I found several quick thumbs from some scenes I've animated in the past to share in case it helps. I wanted to go over how doing thumbnails can be such a quick and cheap way of getting ideas out there from a planning stand point.
I found thumbnails particularly useful when:
- fast planning
- sketching ideas/thoughts
- creating a shot road map
- figuring out a shot
- figuring out a sequence
- planning of continuity
- work out pose/shape ideas
- figure out key images
- work out key shot poses
Thumbnails should work for you and your workflow. I see them as a great complement to doing video reference. If you can't draw or are intimidated by it, simple stick figures will do. My drawings tend to be very basic, almost unintelligible in some cases. But the point is for me to get ideas on paper fast and quick. They don't have to be pretty. It almost doesn't matter if no one else in the world understands what's happening in your thumbnails. They just have to HELP YOU AND YOUR SHOT.
Note: If you have the chance it does help to take life drawing classes, or get books, or go out there and draw people outside as much as you can. The thumbs above are rough Rataouille thumbnails. On my case, this level of roughness combined with video reference was enough to plan the shot quickly.
Sometimes to get to know a character it helps to do as many quick thumbs of different poses as you can to UNDERSTAND A CHARACTER'S PERSONALITY. Even just to rough out the visual shapes. For the movie Ratatouille, I did skinner thumbs that consisted on just a squared body/head, small legs and a giant hat. My main purpose was to figure out how much I could get away with those three elements from a shape stand point. Then I would start experimenting and trying different things. This is well before even jumping on the computer.
As in the previous thumbs from The Incredibles, I used these quick drawings to find KEY images of a shot in hopes to have the audience remember the essence of the shot from specific key poses somehow. I'm not thinking will the drawing be accurate with the pose, but instead is it staying true to both the character and the shot. Also, is it entertaining enough just from a pose stand point or can it be pushed even more.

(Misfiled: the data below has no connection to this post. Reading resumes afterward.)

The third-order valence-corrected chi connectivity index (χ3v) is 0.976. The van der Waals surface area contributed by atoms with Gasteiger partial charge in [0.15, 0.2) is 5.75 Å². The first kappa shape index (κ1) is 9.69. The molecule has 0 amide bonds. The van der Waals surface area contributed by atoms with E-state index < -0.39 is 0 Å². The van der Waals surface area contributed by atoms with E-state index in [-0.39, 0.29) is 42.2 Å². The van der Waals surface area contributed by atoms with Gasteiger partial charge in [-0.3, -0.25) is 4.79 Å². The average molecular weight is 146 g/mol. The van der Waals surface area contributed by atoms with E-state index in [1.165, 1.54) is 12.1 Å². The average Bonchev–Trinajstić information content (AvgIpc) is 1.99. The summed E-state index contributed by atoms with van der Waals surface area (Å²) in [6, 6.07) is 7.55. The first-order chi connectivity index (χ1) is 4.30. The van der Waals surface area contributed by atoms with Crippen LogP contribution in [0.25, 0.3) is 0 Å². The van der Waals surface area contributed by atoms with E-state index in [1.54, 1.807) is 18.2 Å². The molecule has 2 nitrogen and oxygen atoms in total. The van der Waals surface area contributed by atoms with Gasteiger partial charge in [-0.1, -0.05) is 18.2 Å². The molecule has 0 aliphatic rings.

Quick thumbs are great also for brainstorming different areas. These don't only apply to the character itself. These below were used to explain the character rigger WHAT IS NEEDED from an animation stand point.
I included below a link to some of these Rataouille animated scenes I did where I used thumbnails for reference.
NOTE: I was only responsible for animating Skinner. Not the other characters, except for the kitchen scene where the other cooks are arguing among them, where I also animated the chars of Mustafa and Horst as well as the character of Linguini in the hat shots inside the kitchen.
I have also found thumbs to be a simple/fast way to have something to always come back to in case an idea, a thought, or even a simple gesture note was forgotten. I think of them as a ROAD MAP. Something I put on the wall as I'm animating a shot or a sequence. I'm always going back to this, and adding to it, deleting stuff, show it to other animators to explain what I'm going to try, etc. When it comes to planning whatever it is that helps you works. The following are notes from the film Cars.
Lastly, I've also used these quick thumbs to figure out general SEQUENCE NOTES. What's the point of each shot, composition ideas, notes from story or layout, etc. Below also from the movie Cars.
I included below a link of this Cars scene where I used the above thumbs for reference.
NOTE: I was only responsible for animating Guido in this sequence. Not the other characters, except for the character of Mcqueen in the quick tire change shot.
Planning and thumbnails both have been great tools for me. I hope this was useful. Have a great week.